Charles I, King of England and Scotland, Martyr
30 January 1649

(This is the short version; the long version is here.)

(See the Comparative Note on Royal Martyrs in the biographical sketch of Louis XVI of France.)

(You can also read a profile maintained on the British Monarchy web page, at

Charles was born in 1600, son of James VI of Scotland (who upon the death of Queen Elizabeth in 1603 became James I of England as well). In 1625 he became king of England and Scotland, although the governments of the two countries continued to be independent until the time of Queen Anne. Most of his reign was devoted to a struggle with the House of Commons of the English Parliament, a struggle that erupted into civil war and ended with the beheading of the king for treason by order of Parliament.

A war which was, in one sense, about taxation, was in another sense about religion. The Parliamentary armies were led by Oliver Cromwell, a staunch Puritan and a military genius. (He is said to be a collateral descendant of Henry VIII's advisor Thomas Cromwell. However, a correspondent who has researched his life doubts this. He says that Oliver's family moved from Wales to England at a time when last names were not common in Wales, and adopted the Cromwell name because T Cromwell then stood high in the king's favor.) He began by opposing Charles in the name of liberty, but soon his battle cry became the Puritan faith. Wherever his troops went, they smashed stained-glass windows and pictures and statues, stabled their horses in churches, and burned vestments and Prayer Books. (The same correspondent says that this was not Cromwell's original policy, although it was that of some of his soldiers. He says that Cromwell eventually suppressed traditional Anglican usages because they were rallying points for royalists. Another correspondent, from Ely, informs me that Ely Cathedral was spared desecration when Cromwell took Ely, by Cromwell's personal command.) At the end, when Charles was Cromwell's prisoner, he was required to assent to a law abolishing bishops in the Church of England. He had previously given his consent to such an abolition in Scotland, where the Puritans were in the majority, but here he dug in his heels and declared that Bishops were part of the Church as God had established it, and that he could not in conscience assent to Cromwell's demand. His refusal sealed his doom, and it is for this that he is accounted a martyr, since he could have saved his life by giving in on this question. He was brought to trial before Parliament, found guilty of treason, and beheaded 30 January 1649. On the scaffold, he said (I quote from memory and may not have the exact words):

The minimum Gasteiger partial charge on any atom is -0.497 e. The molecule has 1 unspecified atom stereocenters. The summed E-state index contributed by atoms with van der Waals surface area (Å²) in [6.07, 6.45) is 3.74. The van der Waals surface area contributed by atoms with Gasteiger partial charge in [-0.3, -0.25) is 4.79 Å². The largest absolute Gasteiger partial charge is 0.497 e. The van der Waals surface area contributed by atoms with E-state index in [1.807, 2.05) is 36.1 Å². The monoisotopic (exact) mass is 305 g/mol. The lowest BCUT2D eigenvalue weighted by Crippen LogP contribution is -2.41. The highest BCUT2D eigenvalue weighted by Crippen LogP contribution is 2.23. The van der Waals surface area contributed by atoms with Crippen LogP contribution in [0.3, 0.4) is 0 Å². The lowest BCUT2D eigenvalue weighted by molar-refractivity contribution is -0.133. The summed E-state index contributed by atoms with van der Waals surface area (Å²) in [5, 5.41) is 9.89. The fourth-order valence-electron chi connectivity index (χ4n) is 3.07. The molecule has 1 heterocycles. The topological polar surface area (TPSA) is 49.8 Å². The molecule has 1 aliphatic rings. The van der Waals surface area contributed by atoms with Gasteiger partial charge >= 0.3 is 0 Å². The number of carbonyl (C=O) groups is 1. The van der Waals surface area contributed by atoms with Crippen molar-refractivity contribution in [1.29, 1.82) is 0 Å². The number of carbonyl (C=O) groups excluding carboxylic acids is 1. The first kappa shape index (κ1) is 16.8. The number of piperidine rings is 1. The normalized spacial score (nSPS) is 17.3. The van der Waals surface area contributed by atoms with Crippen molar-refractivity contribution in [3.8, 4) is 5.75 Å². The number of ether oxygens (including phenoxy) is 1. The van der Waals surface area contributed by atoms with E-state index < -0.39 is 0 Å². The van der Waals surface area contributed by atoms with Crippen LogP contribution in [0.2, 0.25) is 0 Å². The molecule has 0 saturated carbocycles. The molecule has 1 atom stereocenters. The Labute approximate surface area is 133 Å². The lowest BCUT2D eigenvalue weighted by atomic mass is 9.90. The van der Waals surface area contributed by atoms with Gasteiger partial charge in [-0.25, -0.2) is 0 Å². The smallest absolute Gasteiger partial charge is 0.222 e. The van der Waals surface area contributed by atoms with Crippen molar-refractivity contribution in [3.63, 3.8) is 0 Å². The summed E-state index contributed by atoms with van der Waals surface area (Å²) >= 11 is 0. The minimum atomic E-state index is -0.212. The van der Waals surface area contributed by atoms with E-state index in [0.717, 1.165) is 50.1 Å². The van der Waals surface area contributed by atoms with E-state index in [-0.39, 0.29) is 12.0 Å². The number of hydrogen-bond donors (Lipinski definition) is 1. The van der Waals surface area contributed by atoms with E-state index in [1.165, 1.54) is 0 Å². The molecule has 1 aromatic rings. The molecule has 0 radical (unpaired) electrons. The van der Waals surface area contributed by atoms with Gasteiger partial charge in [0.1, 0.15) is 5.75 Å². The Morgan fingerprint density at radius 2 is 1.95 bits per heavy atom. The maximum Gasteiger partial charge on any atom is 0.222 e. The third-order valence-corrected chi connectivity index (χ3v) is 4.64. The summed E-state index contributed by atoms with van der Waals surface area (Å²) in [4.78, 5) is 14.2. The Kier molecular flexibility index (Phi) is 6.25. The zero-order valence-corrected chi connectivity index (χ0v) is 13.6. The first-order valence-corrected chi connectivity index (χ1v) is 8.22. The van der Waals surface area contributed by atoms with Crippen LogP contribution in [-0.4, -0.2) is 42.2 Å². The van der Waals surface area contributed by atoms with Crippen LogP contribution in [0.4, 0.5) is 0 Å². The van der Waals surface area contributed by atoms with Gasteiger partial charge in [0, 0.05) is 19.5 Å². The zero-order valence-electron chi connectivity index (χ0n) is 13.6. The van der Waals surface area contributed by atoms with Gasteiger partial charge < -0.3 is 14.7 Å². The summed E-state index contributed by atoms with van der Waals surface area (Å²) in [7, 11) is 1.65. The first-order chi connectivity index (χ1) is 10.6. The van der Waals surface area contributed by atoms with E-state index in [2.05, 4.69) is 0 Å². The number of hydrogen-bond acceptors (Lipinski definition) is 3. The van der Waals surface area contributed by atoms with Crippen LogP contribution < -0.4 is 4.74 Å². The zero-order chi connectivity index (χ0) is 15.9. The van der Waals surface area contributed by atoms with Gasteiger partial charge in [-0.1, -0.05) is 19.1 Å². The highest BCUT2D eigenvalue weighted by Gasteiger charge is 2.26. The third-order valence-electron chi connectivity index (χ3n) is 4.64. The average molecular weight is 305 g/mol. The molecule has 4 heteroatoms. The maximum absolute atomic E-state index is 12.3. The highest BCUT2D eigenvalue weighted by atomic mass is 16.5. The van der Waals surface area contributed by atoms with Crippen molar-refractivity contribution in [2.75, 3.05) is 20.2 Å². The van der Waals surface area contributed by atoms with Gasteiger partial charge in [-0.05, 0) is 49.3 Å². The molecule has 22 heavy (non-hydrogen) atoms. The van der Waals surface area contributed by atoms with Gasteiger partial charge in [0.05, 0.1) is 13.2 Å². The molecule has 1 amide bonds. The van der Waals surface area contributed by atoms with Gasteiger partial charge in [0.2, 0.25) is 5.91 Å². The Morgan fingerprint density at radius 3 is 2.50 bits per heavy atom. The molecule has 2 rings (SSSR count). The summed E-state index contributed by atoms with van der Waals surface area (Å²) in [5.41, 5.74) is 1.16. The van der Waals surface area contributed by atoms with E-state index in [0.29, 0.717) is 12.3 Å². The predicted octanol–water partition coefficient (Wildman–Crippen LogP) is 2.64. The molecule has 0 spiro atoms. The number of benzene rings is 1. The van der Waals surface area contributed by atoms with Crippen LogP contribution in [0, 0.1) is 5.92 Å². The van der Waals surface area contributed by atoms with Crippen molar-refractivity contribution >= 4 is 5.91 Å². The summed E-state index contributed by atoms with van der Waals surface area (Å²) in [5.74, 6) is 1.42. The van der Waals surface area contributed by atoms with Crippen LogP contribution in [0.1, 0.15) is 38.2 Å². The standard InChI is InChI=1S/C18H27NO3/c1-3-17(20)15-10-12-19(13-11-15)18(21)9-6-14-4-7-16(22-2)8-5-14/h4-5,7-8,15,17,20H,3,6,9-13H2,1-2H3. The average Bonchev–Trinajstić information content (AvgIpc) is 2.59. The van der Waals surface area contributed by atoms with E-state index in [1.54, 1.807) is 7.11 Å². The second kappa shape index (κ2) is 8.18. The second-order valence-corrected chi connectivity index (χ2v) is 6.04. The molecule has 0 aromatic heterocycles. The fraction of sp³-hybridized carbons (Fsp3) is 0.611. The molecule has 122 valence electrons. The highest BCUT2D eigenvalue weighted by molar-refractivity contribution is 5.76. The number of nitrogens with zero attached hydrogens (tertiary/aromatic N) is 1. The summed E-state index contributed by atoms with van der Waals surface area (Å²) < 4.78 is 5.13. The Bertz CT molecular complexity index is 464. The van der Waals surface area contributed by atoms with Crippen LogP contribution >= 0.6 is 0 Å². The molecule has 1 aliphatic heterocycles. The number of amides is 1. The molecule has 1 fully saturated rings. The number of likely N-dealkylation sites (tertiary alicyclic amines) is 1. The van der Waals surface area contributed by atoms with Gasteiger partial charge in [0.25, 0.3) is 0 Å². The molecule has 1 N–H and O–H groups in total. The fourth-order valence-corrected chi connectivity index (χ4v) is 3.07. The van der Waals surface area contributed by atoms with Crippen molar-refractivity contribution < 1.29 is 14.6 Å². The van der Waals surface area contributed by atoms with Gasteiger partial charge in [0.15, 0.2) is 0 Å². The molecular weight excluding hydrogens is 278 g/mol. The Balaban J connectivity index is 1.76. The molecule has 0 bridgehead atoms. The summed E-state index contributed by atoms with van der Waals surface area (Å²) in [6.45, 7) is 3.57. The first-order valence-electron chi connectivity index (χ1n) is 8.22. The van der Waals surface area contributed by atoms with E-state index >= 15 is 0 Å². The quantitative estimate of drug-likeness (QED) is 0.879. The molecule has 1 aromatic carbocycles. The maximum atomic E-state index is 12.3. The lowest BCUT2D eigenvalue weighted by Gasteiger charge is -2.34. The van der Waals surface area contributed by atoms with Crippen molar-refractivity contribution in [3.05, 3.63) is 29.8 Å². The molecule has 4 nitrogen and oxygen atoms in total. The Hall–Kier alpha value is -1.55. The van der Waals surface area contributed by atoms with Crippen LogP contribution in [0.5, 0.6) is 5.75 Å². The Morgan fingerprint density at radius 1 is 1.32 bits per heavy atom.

That is to say, one may reasonably ask of a government that it establish justice in the land; so that judges do not take bribes, so that innocent men are not convicted of crimes, while the guilty are convicted and punished, so that honest men need fear neither robbers nor the sheriff. One may further ask that taxes be not excessive, and that punishments be not disproportionate to the crime. Charles would have said, "Do not ask whether the laws were made by men whom you elected. Ask whether they are reasonable and good laws, upholding justice and the public weal." He would have invited comparison of his record in this respect with that of the Long Parliament (which sat for twenty years without an election, and whose members came to think of themselves as rulers for life, accountable to no one) and Cromwell (who eventually dissolved Parliament and ruled as a military dictator, under whose rule the ordinary Englishman had far less liberty than under Charles).

In his struggle with his opponents, Charles considered himself to be contending for two things:

  1. the good of the realm and the liberty and well-being of the people, which he believed would be better served by the monarch ruling according to ancient precedent, maintaining the traditional rights of the people as enshrined in the common law, than by a Parliament that ended up denying that it was either bound by the law or accountable to the people; and